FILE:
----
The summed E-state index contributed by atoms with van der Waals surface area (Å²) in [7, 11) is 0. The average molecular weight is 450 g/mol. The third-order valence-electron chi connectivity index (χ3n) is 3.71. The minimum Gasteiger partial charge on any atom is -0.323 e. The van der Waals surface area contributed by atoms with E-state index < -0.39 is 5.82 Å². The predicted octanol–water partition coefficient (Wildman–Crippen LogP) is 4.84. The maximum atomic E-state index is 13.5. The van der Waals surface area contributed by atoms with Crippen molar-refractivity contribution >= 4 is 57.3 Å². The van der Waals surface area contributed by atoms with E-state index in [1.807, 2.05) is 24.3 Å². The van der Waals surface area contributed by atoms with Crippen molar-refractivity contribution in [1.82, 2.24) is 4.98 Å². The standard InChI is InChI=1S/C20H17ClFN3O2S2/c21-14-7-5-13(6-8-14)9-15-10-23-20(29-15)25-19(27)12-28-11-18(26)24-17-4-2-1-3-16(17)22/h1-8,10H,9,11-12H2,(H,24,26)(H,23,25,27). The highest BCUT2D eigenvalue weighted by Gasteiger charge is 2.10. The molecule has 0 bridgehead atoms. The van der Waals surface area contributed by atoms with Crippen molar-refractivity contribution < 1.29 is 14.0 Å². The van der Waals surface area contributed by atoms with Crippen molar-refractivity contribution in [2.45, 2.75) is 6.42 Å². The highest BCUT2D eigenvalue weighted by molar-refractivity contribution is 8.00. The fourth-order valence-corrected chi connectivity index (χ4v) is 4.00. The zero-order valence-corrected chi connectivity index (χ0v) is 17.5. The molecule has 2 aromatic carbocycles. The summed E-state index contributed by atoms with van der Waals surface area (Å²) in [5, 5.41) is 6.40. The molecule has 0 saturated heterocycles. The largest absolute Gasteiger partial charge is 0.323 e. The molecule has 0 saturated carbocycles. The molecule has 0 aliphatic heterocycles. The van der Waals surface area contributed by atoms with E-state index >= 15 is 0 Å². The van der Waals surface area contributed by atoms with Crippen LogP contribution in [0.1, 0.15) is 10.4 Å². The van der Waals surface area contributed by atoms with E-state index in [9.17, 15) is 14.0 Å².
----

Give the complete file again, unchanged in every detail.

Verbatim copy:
The summed E-state index contributed by atoms with van der Waals surface area (Å²) in [7, 11) is 0. The average molecular weight is 450 g/mol. The third-order valence-electron chi connectivity index (χ3n) is 3.71. The minimum Gasteiger partial charge on any atom is -0.323 e. The van der Waals surface area contributed by atoms with E-state index < -0.39 is 5.82 Å². The predicted octanol–water partition coefficient (Wildman–Crippen LogP) is 4.84. The maximum atomic E-state index is 13.5. The van der Waals surface area contributed by atoms with Crippen molar-refractivity contribution >= 4 is 57.3 Å². The van der Waals surface area contributed by atoms with E-state index in [1.807, 2.05) is 24.3 Å². The van der Waals surface area contributed by atoms with Crippen molar-refractivity contribution in [1.82, 2.24) is 4.98 Å². The standard InChI is InChI=1S/C20H17ClFN3O2S2/c21-14-7-5-13(6-8-14)9-15-10-23-20(29-15)25-19(27)12-28-11-18(26)24-17-4-2-1-3-16(17)22/h1-8,10H,9,11-12H2,(H,24,26)(H,23,25,27). The highest BCUT2D eigenvalue weighted by Gasteiger charge is 2.10. The molecule has 0 bridgehead atoms. The van der Waals surface area contributed by atoms with Crippen molar-refractivity contribution < 1.29 is 14.0 Å². The van der Waals surface area contributed by atoms with Crippen molar-refractivity contribution in [2.45, 2.75) is 6.42 Å². The highest BCUT2D eigenvalue weighted by molar-refractivity contribution is 8.00. The fourth-order valence-corrected chi connectivity index (χ4v) is 4.00. The zero-order valence-corrected chi connectivity index (χ0v) is 17.5. The molecule has 2 aromatic carbocycles. The summed E-state index contributed by atoms with van der Waals surface area (Å²) in [5, 5.41) is 6.40. The molecule has 0 saturated heterocycles. The largest absolute Gasteiger partial charge is 0.323 e. The molecule has 0 saturated carbocycles. The molecule has 0 aliphatic heterocycles. The van der Waals surface area contributed by atoms with E-state index >= 15 is 0 Å². The van der Waals surface area contributed by atoms with Crippen LogP contribution in [0.1, 0.15) is 10.4 Å². The van der Waals surface area contributed by atoms with E-state index in [9.17, 15) is 14.0 Å².